Also, find more about when is the best time to visit Machu Picchu here



3A Breakdown of Additional Inca Trail Hike Expenses

Your total Inca Trail cost will rise slightly when you figure in a few extras. These might include:

  • An extra porter (this could be anywhere between $180 and $220)
  • Tips for porters, guides and cooks (see this Inca Trail tipping guide for more)
  • A tent of your own, rather than sharing (maybe $60 to $80)
  • Equipment rental if required, such as walking poles, a backpack and other trekking gear (cost varies)
  • Snacks, souvenirs and anything else you might buy along the Inca Trail or at Machu Picchu
  • Machu Picchu mountain tickets 55 USD
  • Huayna Picchu mountain tickets 55 USD

What is the Price of the Short Inca Trail 

The short Inca Trail hike is one of the best options that people can take to get to Machu Picchu. This tour takes two days and one night and covers a distance of 12km or 9 miles which can be covered in only seven hours. The most popular itinerary includes a hotel night at Aguas Calientes town. On the second day, travelers return to Machu Picchu for the guided tour. Some companies offer you to upgrade your adventure and camp in tents and have an outdoor cookout instead of a night in a hotel. The short Inca trek tour price ranges between 500 and 600 USD per person for group tours with a hotel night included and between 700 and 900 for private tours with a camping option. Like the classic Inca Trail, the short Machu Picchu trek price consists of the Machu Picchu pass, train and bus tickets, meals, and accommodation. You might be wondering why this shorter tour is almost as expensive as the classic Inca tour. The answer is that the operational expenses for this tour are much higher due to the costly train and hotel services that your travel company might use. 

What is the Cost of Other Inca Alternative Hikes?

People can book different alternative hikes when tickets for the Inca trail are sold out, or one simply wants to avoid the crowds and have an off-the-beaten-path experience.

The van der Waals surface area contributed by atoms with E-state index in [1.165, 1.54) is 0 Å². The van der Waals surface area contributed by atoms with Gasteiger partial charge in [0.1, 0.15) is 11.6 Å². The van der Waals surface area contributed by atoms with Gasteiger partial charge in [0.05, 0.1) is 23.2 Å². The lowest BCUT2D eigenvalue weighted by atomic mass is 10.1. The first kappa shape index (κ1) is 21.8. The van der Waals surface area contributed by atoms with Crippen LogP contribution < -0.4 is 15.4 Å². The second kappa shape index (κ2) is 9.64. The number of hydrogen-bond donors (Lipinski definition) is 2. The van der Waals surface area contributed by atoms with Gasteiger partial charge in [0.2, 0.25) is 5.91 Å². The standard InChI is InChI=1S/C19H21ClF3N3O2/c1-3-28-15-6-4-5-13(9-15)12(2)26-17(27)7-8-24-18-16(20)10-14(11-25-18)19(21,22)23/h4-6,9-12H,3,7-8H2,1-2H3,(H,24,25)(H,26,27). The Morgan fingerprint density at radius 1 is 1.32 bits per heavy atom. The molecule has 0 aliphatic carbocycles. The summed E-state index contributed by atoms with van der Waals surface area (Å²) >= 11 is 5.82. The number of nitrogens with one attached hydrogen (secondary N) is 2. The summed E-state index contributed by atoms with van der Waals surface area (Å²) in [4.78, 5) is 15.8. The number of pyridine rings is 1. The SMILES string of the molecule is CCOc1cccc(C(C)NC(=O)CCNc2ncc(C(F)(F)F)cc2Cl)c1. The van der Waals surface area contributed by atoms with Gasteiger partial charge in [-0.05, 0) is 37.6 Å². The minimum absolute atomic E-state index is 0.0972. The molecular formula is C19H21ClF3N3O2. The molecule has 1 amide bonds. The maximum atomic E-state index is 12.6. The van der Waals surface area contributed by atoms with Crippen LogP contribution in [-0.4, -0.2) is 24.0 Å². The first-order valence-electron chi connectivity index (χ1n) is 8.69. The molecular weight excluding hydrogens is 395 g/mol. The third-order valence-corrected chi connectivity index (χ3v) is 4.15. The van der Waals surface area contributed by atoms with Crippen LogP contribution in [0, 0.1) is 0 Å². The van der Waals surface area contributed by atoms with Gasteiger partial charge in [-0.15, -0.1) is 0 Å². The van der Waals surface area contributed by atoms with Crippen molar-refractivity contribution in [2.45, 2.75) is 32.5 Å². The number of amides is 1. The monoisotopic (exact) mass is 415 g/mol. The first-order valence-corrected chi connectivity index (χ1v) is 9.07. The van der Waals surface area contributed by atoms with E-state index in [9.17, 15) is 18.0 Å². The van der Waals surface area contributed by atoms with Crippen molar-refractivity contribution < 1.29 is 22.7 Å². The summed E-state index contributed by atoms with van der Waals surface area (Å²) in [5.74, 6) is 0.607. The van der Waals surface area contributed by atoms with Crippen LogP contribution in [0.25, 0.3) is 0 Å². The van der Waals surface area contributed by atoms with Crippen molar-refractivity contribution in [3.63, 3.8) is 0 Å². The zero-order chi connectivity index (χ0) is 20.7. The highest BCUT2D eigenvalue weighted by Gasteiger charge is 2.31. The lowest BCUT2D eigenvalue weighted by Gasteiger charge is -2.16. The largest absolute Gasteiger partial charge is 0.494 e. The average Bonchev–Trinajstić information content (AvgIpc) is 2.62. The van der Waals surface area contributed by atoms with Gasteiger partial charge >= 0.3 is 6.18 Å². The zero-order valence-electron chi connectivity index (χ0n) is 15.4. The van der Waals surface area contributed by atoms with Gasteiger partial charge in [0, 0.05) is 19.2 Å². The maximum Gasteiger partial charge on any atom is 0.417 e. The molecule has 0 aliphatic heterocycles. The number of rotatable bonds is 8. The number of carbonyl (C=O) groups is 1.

The most important alternative hike is the Salkantay trek in all its versions. For instance, the classic Salkantay trek costs between 450 and 600, while the Salkantay trek and Inca Trail prices range between 900 and 1300 

Also, The Lares treks cost between 750 and 850, and the Inca Quarry hike costs between 750 and 900. The price of other longer alternative hikes, such as the Choquequirao trek, is slightly higher than all the other alternatives, ranging between 1200usd and 1600.

Again, all of these tours include Machu Picchu tickets and everything else that the other Inca Trail tours provide, such as camping gear, meals, tour guide, porters,etc.

Machu Picchu By Train Tour Costs

For those who don’t want to do any hiking, there is an option to travel to Machu Picchu by train. Any local tour company based in Cusco will be able to offer you a tour of this kind. Usually, these tours take one or two days. The prices range between 400 and 600 USD depending on the type of service one chooses, especially if you decide to stay in a fancy hotel or travel on some of the most expensive trains mentioned above. 

 Inca Jungle tour

The Inca Jungle tour is a multi-activity tour that takes you to Machu Picchu via the back door. The Inca jungle tour combines downhill mountain biking, white water river rafting in the Urubamba river, and a couple of days of hiking. The first part takes place on the road that connects Cusco to Quillabamba (the second-largest city in the Cusco region, located in what is considered part of the Amazon basin. The white water river rafting part takes place in the Urubamba river. The hiking part is done on the road that connects Santa Maria with Hidrolelectrica and Machu Picchu. Many companies will offer you this tour, both online or in Cusco. Make sure you choose one with an impeccable record in safety. The average price of this tour ranges between 2550 and 400 US dollars.